That doesn’t mean all rappers worked this way and that certainly doesn’t mean there isn’t some sort of stigma amongst artists around the topic. Last year, Rakim talked about wanting to knock out MC Serch after the 3rd Bass rapper claimed he was asked to write some verses for the GOD MC. In 2017, Kendrick said that to be considered the best you have to write all of your own lyrics. In 2012, Nas denied using ghostwriters for the Unitlied album, despite credible evidence that he had help. And, over the years, Pusha-T has had various disses aimed at Drake or Lil Wayne for allegedly using ghostwriters.

But, according to Adams, these are exceptions, not necessarily rules and these kinds of examples speak more to preferences certain artists have. “Everybody’s idea of their creative process is different. Some people have teams of writing partners, they have people to flesh stuff out,” Adams said. “There are people that are on the Mount Rushmore [of hip-hop] who didn’t write every rhyme themselves. Without Run DMC, we’re not having this conversation. Run didn’t write every rhyme. [DMC] didn’t write every rhyme. He said out his mouth LL Cool J wrote some rhymes for him. That doesn’t negate Run DMC’s greatness at all. If you’re sitting in the studio and you are writing something and you say something fly, yeah, I’m going to use that. So the fuck what?”

Since reference tracks often feature the same lyrics as final releases, rappers who get discovered collaborating with other artists get hit with claims that their bars were “ghostwritten.” Sure, songwriting credits often list other lyricists that worked together on the song, but credits don’t fully explain the capacity of the collaboration. 

For an artist like Jace of Two-9, who’s written for popular artists like Cardi B, helping rappers with lyrics and coming up with how a song sounds has, and still is, very common.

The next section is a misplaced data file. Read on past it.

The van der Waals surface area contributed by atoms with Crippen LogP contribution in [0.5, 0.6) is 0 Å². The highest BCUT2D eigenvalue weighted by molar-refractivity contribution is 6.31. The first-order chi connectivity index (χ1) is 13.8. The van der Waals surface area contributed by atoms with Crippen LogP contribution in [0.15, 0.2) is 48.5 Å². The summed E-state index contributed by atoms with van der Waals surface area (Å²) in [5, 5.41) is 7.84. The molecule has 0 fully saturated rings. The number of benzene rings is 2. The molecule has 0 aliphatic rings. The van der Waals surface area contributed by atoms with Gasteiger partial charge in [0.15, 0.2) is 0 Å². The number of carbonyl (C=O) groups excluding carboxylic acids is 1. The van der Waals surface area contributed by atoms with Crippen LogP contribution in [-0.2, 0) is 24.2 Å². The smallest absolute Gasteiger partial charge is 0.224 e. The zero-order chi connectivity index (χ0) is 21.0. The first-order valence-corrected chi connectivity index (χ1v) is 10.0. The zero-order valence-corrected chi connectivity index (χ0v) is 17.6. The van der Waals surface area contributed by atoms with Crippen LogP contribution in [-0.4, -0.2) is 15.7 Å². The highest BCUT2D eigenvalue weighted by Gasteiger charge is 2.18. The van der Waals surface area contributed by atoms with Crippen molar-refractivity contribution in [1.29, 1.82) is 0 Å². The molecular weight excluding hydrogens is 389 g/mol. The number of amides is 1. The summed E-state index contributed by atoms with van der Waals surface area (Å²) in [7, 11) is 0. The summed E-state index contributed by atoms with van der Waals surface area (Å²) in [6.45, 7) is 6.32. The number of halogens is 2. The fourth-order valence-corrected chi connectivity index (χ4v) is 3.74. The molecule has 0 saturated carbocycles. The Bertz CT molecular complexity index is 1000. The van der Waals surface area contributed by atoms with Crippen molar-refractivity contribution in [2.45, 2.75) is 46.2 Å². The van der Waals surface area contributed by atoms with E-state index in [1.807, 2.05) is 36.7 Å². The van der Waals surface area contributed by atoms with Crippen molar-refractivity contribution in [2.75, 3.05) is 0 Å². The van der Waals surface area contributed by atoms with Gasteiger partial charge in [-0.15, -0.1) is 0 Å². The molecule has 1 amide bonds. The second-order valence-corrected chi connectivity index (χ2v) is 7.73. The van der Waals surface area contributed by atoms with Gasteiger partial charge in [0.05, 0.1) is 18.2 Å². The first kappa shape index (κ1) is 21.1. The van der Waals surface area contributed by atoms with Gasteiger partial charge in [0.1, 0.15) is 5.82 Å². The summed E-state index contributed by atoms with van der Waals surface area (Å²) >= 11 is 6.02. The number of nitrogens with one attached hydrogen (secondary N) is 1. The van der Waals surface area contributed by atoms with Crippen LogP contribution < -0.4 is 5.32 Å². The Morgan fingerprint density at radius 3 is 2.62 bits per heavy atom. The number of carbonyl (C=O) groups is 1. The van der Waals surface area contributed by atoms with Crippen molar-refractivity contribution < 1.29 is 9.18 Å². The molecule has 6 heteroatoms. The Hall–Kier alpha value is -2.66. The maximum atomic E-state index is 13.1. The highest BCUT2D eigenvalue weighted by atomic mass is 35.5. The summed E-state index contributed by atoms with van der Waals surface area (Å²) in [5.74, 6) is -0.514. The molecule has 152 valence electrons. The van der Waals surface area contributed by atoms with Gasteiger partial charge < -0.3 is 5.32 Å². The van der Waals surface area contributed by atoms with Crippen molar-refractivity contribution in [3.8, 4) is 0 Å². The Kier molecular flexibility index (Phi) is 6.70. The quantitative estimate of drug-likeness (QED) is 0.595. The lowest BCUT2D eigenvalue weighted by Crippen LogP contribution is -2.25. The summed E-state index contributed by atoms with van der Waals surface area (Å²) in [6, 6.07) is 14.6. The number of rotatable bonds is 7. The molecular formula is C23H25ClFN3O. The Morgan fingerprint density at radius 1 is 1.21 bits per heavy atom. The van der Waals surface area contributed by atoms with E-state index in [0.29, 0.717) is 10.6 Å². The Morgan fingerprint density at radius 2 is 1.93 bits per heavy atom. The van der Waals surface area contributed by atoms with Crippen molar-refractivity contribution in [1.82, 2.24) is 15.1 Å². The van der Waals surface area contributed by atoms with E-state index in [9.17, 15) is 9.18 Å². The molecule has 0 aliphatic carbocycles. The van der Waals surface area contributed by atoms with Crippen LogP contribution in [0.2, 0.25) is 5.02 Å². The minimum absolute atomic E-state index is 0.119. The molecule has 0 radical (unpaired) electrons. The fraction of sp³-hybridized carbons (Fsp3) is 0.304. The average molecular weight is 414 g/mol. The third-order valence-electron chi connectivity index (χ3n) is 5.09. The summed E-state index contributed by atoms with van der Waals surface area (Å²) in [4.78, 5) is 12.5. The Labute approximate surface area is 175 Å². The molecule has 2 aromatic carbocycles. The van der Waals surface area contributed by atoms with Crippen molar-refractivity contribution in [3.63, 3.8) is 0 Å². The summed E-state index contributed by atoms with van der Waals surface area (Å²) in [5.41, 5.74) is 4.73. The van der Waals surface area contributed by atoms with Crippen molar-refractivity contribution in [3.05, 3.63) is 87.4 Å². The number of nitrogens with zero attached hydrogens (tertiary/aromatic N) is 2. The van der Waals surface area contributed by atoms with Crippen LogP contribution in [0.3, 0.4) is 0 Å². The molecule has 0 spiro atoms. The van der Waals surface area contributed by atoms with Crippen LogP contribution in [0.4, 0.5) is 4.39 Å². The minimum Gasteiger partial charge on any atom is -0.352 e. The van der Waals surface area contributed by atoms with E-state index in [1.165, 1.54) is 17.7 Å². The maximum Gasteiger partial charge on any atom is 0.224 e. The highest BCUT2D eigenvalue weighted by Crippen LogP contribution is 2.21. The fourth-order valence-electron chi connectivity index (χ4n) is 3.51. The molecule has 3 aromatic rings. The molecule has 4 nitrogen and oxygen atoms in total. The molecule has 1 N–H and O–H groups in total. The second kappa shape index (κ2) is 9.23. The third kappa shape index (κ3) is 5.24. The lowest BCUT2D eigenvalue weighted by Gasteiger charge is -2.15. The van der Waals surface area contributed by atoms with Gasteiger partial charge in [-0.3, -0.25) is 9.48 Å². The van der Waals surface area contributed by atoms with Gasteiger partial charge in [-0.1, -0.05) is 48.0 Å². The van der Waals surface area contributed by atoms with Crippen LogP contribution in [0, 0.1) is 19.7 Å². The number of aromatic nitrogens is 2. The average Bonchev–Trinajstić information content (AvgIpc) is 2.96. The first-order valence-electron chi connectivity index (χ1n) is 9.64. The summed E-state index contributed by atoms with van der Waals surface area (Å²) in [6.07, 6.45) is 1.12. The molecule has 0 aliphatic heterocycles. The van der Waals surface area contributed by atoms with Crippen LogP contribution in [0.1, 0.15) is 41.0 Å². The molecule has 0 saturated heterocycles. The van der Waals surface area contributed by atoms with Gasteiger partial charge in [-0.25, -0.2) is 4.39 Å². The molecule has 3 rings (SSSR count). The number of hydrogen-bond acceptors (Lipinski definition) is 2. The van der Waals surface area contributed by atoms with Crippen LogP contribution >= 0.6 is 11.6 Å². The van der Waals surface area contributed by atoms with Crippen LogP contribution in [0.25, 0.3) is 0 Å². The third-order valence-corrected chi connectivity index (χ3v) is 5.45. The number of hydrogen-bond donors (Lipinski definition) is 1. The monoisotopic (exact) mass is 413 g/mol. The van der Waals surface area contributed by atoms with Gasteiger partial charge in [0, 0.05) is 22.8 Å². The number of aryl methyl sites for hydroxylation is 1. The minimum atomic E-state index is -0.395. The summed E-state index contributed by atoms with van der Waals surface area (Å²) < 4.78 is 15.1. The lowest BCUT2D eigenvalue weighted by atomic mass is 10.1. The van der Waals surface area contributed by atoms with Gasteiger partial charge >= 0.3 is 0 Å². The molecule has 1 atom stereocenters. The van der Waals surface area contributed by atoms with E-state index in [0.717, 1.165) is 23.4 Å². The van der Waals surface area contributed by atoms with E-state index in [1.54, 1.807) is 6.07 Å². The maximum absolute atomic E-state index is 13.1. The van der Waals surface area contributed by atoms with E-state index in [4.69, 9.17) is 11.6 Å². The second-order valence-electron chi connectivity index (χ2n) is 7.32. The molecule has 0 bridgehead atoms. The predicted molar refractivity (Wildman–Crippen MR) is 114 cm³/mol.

“I came up in a group where we collaborated a lot,” Jace said. “ You usually have a group of friends that are just with you, whether they’re recording you, whether they’re telling you what kind of beats to pick.” 

Jace’s experience aligns with how freely some of hip-hop’s biggest artists work with others to pen their lyrics, whether it’s Big Sean helping Kanye West or Kendrick Lamar penning for Dr. Dre or Quentin Miller writing for Drake. And as hip-hop continues to age into its role as the dominant force in pop, reference tracks will continue to be a crucial part of the creative process. With added commercial pressure on rappers, it makes sense that artists turn to outside help in the form of lyrical assistance.  

“Making songs is hard and making big songs is even harder,” Jace said. “It usually helps to have at least someone in your ear helping or directing and collabing with people you know.” 

Artistic collaboration is usually celebrated when it’s done the right way—with collaborators being credited and compensated fairly. And fans should realize that hip-hop is an art form first, so it should be treated like one. We shouldn’t expect our artists to be siloed when some of the best pieces of art are the result of collaboration.

“The problem is that people think rap is a genre devoid of the issues of other genres,” Adams said. “You need someone to bounce stuff off of and it’s the same in every genre but people know so little about the creative process. It’s part of the fucking job. If you ever worked in that industry, you’d know that.”